Being Smart vs. Being Wise

facebooktwitterlinkedinby featherMy son, the law professor and published author (joshblackman.com), recently included this quote in a birthday card to me.

MarkTwain

There is a wisdom that develops as we age. What was once unnoticed gets noticed. What was once important is no longer important.

My friend and jazz teacher Vinny Ruggieri told me something interesting recently. He was performing with a band and quickly realized that the other musicians were not very good. He felt like he was the only one improvising sophisticated melodies, while the rest of the group was lagging behind in talent and skills. Then one day, he heard the band perform without him. They were fantastic! Humbled, he realized that it was his performance that had been dragging the band down all along… Vinny just experienced “wisdom.”

What is the difference between being “smart” and being “wise?” Today, because of the Internet, the average person has access to more knowledge and information than ever before in history. Moreover, many more people are literate and hold professional degrees. We could argue that society as a whole is getting smarter. But does intelligence immediately equate to wisdom? Or can you be smart without necessarily being wise?

It is a common conception that wisdom is a natural by-product of aging, like sprouting white hair or getting more wrinkles. A few years ago I had the pleasure of listening to Dr. Steve Franklin, who directs the 100wisdom.com site, which attempts to “capture the wisdom of America’s Centenarians and share it with the younger generation.” At the end of his talk, he handed out 10 Centenarian take-aways, which I have listed below:

  1. Educate. Centenarians suggest you get educated about finances.
  2. Save 10% minimum of your income. Centenarians advise 10% as an absolute minimum.
  3. Diversify your assets. Centenarians suggest you don’t put all your eggs in one basket.
  4. Own your home. Many Centenarians said with a “twinkle in their eye” this was their best financial decision in life.
  5. Don’t bet on NOT living to 100! Plan for it. 99+% of our Centenarians never thought they would live to 100.
  6. Write down your definition of Rich. Pursue it. Centenarians define rich as much more than money.
  7. Select your own “Secrets” for living to 100. Centenarians give you lots of tips and options
  8. Don’t worry. Centenarians say it just causes stress and puts lines in your face.
  9. Be a Giver. When asked what they would do with a million dollar gift, Centenarians said they would give it away.
  10. Work as long as you can. Many Centenarians worked into their 80’s, 90’s and past 100.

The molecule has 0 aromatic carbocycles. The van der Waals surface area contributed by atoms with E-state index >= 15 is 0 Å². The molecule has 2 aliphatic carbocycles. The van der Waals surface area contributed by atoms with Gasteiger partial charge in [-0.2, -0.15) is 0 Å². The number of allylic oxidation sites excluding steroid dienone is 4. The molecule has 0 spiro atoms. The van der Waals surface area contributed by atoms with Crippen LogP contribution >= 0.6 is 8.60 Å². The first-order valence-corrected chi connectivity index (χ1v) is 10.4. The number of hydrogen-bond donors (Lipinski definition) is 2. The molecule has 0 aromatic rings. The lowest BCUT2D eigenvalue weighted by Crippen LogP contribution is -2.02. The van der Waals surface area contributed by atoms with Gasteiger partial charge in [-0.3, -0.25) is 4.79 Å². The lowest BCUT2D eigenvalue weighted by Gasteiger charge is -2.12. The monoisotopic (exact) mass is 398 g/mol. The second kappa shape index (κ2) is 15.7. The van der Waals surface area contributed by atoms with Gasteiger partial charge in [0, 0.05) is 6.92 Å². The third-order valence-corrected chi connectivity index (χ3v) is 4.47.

I once heard someone define being smart versus being wise by saying that a smart man learns from his mistakes, but a wise man learns from the mistakes of others.

We don’t have to wait till we turn 100 years old to begin acquiring wisdom. We can start now by learning from the experiences of those who’ve gone before us. The wisdom of the centenarians was developed through years of mistakes and successes that we can learn from.

But wisdom is more than a head full of information. True wisdom is the ability to practically apply the things we learn. It is smart to read these nuggets of advice from those who have lived a century. But we become wise when we take this advice and begin applying it to our life.

To see some terrific Centenarian videos, visit www.100wisdom.com

Written by Jaimie Blackman

Jaimie Blackman

Jaimie Blackman has created Sound Financial Decisions ™ powered by MoneyCapsules®, to help guide business owners through the complexities of succession planning.

Jaimie writes “Smart Succession”, a monthly column in Music Inc., and also writes a bimonthly column for Canadian Music Trades magazine. He has spoken at NAMM U Idea Center, and at Yamah’s Succession Advantage.

As a financial literacy educator he has taught at New York University and has lectured at the 92nd Street Y, Marymount Manhattan College, and CUNY.

As President of BH Wealth Management, Jaimie also helps his clients implement investment and insurance solutions which are aligned to their personal values. Visit bhwealth.com to learn more.

To subscribe to Jaimie’s Succession Success: Insights for Music Retailers, visit moneycapsules.com.

The purpose of this post is to educate. Our content should not be construed as advice. If legal, tax or other advice is required by the readers, professional advice should be sought.

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